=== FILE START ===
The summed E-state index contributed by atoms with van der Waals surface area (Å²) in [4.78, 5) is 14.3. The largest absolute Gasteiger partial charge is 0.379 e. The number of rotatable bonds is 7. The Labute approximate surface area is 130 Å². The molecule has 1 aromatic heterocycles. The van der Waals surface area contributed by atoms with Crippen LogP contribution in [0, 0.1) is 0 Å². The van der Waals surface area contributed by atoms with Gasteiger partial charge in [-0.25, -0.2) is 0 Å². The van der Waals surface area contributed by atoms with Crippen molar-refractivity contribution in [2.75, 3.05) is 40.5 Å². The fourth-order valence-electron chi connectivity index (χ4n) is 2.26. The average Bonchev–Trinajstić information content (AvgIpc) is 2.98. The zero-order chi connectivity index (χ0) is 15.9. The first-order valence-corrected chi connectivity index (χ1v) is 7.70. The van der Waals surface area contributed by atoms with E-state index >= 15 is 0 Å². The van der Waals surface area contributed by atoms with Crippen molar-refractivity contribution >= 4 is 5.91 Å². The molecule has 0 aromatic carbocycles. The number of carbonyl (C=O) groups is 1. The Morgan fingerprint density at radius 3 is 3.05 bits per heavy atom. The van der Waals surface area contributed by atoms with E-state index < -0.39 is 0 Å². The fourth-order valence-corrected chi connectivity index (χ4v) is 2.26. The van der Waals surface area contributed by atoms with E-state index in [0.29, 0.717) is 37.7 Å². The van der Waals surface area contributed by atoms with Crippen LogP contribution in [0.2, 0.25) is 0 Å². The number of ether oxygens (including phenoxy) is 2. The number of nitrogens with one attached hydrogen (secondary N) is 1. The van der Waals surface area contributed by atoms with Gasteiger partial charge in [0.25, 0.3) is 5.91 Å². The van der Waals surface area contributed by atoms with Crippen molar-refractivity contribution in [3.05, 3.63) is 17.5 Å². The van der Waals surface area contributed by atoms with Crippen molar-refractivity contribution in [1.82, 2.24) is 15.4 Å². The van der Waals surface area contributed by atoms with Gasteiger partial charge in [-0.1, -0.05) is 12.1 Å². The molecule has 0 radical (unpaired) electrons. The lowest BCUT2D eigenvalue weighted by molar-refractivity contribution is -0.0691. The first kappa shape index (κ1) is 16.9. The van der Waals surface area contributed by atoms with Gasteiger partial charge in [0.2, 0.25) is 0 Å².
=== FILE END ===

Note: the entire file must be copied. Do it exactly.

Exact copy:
The summed E-state index contributed by atoms with van der Waals surface area (Å²) in [4.78, 5) is 14.3. The largest absolute Gasteiger partial charge is 0.379 e. The number of rotatable bonds is 7. The Labute approximate surface area is 130 Å². The molecule has 1 aromatic heterocycles. The van der Waals surface area contributed by atoms with Crippen LogP contribution in [0, 0.1) is 0 Å². The van der Waals surface area contributed by atoms with Gasteiger partial charge in [-0.25, -0.2) is 0 Å². The van der Waals surface area contributed by atoms with Crippen molar-refractivity contribution in [2.75, 3.05) is 40.5 Å². The fourth-order valence-electron chi connectivity index (χ4n) is 2.26. The average Bonchev–Trinajstić information content (AvgIpc) is 2.98. The zero-order chi connectivity index (χ0) is 15.9. The first-order valence-corrected chi connectivity index (χ1v) is 7.70. The van der Waals surface area contributed by atoms with E-state index >= 15 is 0 Å². The van der Waals surface area contributed by atoms with Crippen molar-refractivity contribution >= 4 is 5.91 Å². The molecule has 0 aromatic carbocycles. The number of carbonyl (C=O) groups is 1. The Morgan fingerprint density at radius 3 is 3.05 bits per heavy atom. The van der Waals surface area contributed by atoms with E-state index < -0.39 is 0 Å². The fourth-order valence-corrected chi connectivity index (χ4v) is 2.26. The van der Waals surface area contributed by atoms with E-state index in [0.29, 0.717) is 37.7 Å². The van der Waals surface area contributed by atoms with Crippen LogP contribution in [0.2, 0.25) is 0 Å². The number of ether oxygens (including phenoxy) is 2. The number of nitrogens with one attached hydrogen (secondary N) is 1. The van der Waals surface area contributed by atoms with Gasteiger partial charge in [0.25, 0.3) is 5.91 Å². The van der Waals surface area contributed by atoms with Crippen molar-refractivity contribution in [3.05, 3.63) is 17.5 Å². The van der Waals surface area contributed by atoms with Crippen molar-refractivity contribution in [1.82, 2.24) is 15.4 Å². The van der Waals surface area contributed by atoms with Gasteiger partial charge in [-0.1, -0.05) is 12.1 Å². The molecule has 0 radical (unpaired) electrons. The lowest BCUT2D eigenvalue weighted by molar-refractivity contribution is -0.0691. The first kappa shape index (κ1) is 16.9. The van der Waals surface area contributed by atoms with Gasteiger partial charge in [0.2, 0.25) is 0 Å².